Papa Massata Diack, who is accused of corruption and money laundering by investigators of the ongoing athletics scandal, will reportedly be grilled by authorities in his native Senegal.
The son of former International Association of Athletics Federations (IAAF) President Lamine Diack is currently wanted by French prosecutors and a "red notice" for his arrest has been issued by Interpol.
Efforts to apprehend him have so far been thwarted by the fact that he is in Senegal, with the African country's Prime Minister Mahammad Boun Abdallah Dionne refusing to extradite him.
However, Dionne said that Papa Diack did not have the "right to impunity" and reports in Africa now say he has been summoned to appear in front of the Criminal Investigation Division in Senegal's capital Dakar tomorrow.
Papa Diack, a consultant, was one of three people to be banned for life by the IAAF Ethics Commission in January, which found him guilty of accepting money as part of a blackmail plot to cover up doping cases involving Russian athletes.
Along with former IAAF treasurer and All-Russia Athletic Federation President Valentin Balakhnichev, previously the Soviet national athletics coach from 1978 to 1984, and long distance running and race-walking coach Alexei Melnikov, he was charged in relation to payments totalling approximately £435,000 ($634,000/€583,000) made by Russia's marathon runner. Liliya Shobukhova.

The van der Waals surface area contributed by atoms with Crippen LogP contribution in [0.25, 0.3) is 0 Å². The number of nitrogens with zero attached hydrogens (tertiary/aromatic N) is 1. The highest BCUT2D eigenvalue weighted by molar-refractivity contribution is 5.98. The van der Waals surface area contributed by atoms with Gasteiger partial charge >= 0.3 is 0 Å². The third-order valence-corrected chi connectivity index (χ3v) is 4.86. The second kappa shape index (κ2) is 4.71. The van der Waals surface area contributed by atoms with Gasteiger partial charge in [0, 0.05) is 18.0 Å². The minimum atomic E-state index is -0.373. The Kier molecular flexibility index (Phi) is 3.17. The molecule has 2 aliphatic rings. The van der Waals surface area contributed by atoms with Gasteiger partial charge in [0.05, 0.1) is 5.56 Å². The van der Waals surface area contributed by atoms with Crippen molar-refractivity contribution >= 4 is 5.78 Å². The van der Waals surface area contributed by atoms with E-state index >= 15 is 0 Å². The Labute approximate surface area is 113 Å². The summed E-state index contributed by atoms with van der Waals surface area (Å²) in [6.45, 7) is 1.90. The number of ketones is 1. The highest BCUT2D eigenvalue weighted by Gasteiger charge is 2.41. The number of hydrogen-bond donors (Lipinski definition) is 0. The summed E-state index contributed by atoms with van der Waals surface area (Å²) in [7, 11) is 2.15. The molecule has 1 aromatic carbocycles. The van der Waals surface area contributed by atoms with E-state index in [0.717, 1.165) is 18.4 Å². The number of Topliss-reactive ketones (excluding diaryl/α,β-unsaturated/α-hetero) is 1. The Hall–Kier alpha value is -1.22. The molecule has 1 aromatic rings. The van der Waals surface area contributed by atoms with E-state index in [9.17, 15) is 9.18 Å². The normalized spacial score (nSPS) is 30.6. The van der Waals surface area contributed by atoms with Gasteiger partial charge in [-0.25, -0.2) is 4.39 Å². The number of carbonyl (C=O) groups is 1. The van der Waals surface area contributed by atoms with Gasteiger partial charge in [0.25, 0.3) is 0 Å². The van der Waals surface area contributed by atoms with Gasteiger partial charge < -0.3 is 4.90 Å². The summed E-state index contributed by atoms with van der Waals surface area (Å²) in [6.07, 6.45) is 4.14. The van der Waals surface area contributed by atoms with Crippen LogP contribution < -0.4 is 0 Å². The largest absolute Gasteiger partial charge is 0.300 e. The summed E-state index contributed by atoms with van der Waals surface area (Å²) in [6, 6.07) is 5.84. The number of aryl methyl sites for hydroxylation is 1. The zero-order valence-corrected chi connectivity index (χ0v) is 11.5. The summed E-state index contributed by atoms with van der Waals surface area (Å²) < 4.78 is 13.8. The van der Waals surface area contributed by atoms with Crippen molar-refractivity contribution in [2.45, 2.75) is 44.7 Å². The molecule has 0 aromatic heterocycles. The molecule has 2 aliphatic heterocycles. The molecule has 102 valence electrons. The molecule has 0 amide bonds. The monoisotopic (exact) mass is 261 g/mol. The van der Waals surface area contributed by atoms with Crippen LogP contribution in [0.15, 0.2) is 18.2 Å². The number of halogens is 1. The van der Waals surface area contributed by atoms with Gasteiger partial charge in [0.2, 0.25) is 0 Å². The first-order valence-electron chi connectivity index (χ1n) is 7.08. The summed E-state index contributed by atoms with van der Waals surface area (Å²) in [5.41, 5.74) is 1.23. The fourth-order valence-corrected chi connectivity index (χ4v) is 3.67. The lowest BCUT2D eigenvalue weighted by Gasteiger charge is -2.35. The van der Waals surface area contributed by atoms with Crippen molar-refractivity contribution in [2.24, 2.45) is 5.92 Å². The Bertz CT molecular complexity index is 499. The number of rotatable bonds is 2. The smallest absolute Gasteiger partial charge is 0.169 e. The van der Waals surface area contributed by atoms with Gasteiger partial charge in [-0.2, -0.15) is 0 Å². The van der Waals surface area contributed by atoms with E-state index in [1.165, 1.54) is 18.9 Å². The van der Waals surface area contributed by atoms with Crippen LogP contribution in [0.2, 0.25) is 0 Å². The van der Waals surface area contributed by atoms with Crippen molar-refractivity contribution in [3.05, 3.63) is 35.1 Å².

It was also suggested that Papa Diack told Turkey's Aslı Çakır Alptekin she could keep the Olympic gold medal she won in the 1,500 metres at London 2012 if she paid a bribe of €650,000 (£490,000/$700,000).
The middle distance runner was eventually banned for life and stripped of her medal for doping.
According to The Guardian, he had an exchange with an unnamed Qatari business executive where reference was made to a "special adviser" who the newspaper claimed was his father.
The exchange, reported to have taken place in May 2008, allegedly reveals that six people arranged for "parcels" to be delivered through the special adviser in Monaco.
It is not known if any of the packages were ever sent or what they would have contained.
The IOC asked for copies of e-mails which supposedly proved the story, but said they were turned down by the British newspaper so could not investigate.
Doha dropped out of the race for the 2016 Olympics, eventually awarded to Rio de Janeiro, in June 2008 after it was rejected as a candidate city.